Major focus is being placed on the country’s natural resources and should there
be a discovery of oil in the near future, Guyana would be faced with an abundance of revenue which would need to be properly managed for future investments.
In light of this, the US Embassy has launched a three-day workshop at the Cara Lodge Hotel, Quamina Street, where participants will benefit from training in issues such as Offshore Oil and Gas Discovery, Reservoir Management and Unitization from the USA’s model.
The workshop which began yesterday will end tomorrow.
The participants include employees of the Guyana Geology and Mines Commission (GGMC) and the Environmental Protection Agency (EPA).
According to Charge De Affaires, Thomas Pierre, their Energy Governance and Capacity Initiative (ECGI)’s core objective is to maximize the value, efficiency and positive development of oil and gas production and associated revenue flows to the country.
This is accomplished through bolstering institutional capacities, revenue management and technical capability.
Thomas noted that a framework is necessary for the country although discoveries are yet to be made.
“It is important to keep expectations in check and commercial extraction of petroleum if it is indeed confirmed in Guyana is likely years away, it is critical to have a framework in place at all stages of development of the sector. EGCI provides countries with access to the USA top experts along with their unmatched global expertise on issues related to petroleum geology, exploration and production operation, revenue management, sector regulation, policy reform and implementation and energy sector finance and tax structure,” he explained.
With this workshop, the participants will be more exposed to specific issues such as oil and sector revenue management and related governance efficiency.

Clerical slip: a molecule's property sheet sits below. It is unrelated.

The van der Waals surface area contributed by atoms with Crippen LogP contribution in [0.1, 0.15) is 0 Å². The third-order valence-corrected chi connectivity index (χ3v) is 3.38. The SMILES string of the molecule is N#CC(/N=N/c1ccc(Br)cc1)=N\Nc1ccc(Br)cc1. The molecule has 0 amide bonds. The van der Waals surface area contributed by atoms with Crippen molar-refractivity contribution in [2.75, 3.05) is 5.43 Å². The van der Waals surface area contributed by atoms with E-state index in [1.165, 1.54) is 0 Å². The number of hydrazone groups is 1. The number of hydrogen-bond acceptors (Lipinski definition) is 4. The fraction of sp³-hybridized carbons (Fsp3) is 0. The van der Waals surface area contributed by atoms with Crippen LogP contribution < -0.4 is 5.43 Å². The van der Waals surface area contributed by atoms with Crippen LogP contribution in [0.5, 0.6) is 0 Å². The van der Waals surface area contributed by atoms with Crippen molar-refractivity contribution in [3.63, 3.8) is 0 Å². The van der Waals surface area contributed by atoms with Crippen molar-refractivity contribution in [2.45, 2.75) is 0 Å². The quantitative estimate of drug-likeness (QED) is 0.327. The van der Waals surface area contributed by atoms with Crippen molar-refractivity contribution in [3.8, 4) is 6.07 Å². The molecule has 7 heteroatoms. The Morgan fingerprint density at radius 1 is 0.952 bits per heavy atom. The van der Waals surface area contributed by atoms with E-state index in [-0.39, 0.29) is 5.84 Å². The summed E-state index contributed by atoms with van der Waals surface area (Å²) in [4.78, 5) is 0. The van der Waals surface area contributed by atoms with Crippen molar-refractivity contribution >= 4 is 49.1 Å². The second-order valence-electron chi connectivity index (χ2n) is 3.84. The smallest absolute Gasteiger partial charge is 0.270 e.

More emphasis will also be placed on topics such as optimization of budget and financial management mechanisms.
It was also stated that for this workshop most of the focus is aimed at effective management of trans-boundary resources for utilization.
A government official with the Ministry of Natural Resources and Environment explained that while this is not the first such engagement the country has had in this regard, every initiative is very important to the overall development and progress of the sector.
“The timing of such an initiative or support could not be more appropriate. As we speak we have two rigs offshore drilling, exploration activities going are going according to plan.”
While the inclement weather was blamed for one of these rigs ceasing operations for a period, the drilling has recommenced and there have been no major hiccups.
According to the official, once there is a “good discovery” of oil and gas there will “certainly be a new sector”…one where there is need for building and developing capabilities for effective governance, and overall effectively managing this area.
Noel Dennison, representative of the GGMC, explained to the gathering about the current status of offshore development in Guyana. He noted that the developments were uncertain in the maritime zone since the year 2000 and the GGMC had also been disappointed in the Berbice coastal drilling campaign in 2005.
“There was also insightful work by Groundstar Resources INC to restore prospects in the Takutu Passing as well as high oil prices. The challenge of Guyana is in fast tracking the drilling stages.”
As it relates to reconciling issues, Dennison said that the Guyana Government imperatives should permit reasonable regard for a possible successful outcome that company methods can provide.
This also has to be balanced with known company behavior, taking inventory and optimizing financial gain from capital sources. It is also expected that other companies will commence drilling within a year.
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